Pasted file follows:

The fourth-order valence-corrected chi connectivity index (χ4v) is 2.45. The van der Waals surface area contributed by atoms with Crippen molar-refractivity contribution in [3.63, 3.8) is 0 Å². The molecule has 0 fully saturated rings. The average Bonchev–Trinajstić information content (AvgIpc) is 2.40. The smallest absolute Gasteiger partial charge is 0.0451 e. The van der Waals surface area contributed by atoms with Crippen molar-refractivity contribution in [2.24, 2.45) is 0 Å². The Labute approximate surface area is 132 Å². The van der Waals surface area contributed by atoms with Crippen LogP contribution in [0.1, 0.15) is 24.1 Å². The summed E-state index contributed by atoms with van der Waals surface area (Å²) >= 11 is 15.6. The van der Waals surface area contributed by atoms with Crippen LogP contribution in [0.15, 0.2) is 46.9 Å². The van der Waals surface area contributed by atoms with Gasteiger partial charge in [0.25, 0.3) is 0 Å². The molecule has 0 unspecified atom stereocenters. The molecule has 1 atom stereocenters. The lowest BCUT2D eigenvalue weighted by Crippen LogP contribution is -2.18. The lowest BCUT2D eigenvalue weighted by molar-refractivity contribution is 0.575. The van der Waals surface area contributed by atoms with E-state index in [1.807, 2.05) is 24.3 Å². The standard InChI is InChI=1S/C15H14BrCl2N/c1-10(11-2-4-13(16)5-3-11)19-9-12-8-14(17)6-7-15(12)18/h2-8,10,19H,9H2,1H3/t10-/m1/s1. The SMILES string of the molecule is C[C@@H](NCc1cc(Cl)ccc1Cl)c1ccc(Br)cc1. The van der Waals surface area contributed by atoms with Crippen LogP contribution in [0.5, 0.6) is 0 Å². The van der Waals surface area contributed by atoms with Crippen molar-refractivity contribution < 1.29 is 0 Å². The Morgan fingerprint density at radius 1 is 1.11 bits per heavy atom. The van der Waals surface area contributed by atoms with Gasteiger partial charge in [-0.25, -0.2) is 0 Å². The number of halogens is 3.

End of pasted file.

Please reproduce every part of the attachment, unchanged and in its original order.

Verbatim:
The fourth-order valence-corrected chi connectivity index (χ4v) is 2.45. The van der Waals surface area contributed by atoms with Crippen molar-refractivity contribution in [3.63, 3.8) is 0 Å². The molecule has 0 fully saturated rings. The average Bonchev–Trinajstić information content (AvgIpc) is 2.40. The smallest absolute Gasteiger partial charge is 0.0451 e. The van der Waals surface area contributed by atoms with Crippen molar-refractivity contribution in [2.24, 2.45) is 0 Å². The Labute approximate surface area is 132 Å². The van der Waals surface area contributed by atoms with Crippen LogP contribution in [0.1, 0.15) is 24.1 Å². The summed E-state index contributed by atoms with van der Waals surface area (Å²) >= 11 is 15.6. The van der Waals surface area contributed by atoms with Crippen LogP contribution in [0.15, 0.2) is 46.9 Å². The van der Waals surface area contributed by atoms with Gasteiger partial charge in [0.25, 0.3) is 0 Å². The molecule has 0 unspecified atom stereocenters. The molecule has 1 atom stereocenters. The lowest BCUT2D eigenvalue weighted by Crippen LogP contribution is -2.18. The lowest BCUT2D eigenvalue weighted by molar-refractivity contribution is 0.575. The van der Waals surface area contributed by atoms with E-state index in [1.807, 2.05) is 24.3 Å². The standard InChI is InChI=1S/C15H14BrCl2N/c1-10(11-2-4-13(16)5-3-11)19-9-12-8-14(17)6-7-15(12)18/h2-8,10,19H,9H2,1H3/t10-/m1/s1. The SMILES string of the molecule is C[C@@H](NCc1cc(Cl)ccc1Cl)c1ccc(Br)cc1. The van der Waals surface area contributed by atoms with Crippen LogP contribution in [0.5, 0.6) is 0 Å². The van der Waals surface area contributed by atoms with Crippen molar-refractivity contribution < 1.29 is 0 Å². The Morgan fingerprint density at radius 1 is 1.11 bits per heavy atom. The van der Waals surface area contributed by atoms with Gasteiger partial charge in [-0.25, -0.2) is 0 Å². The number of halogens is 3.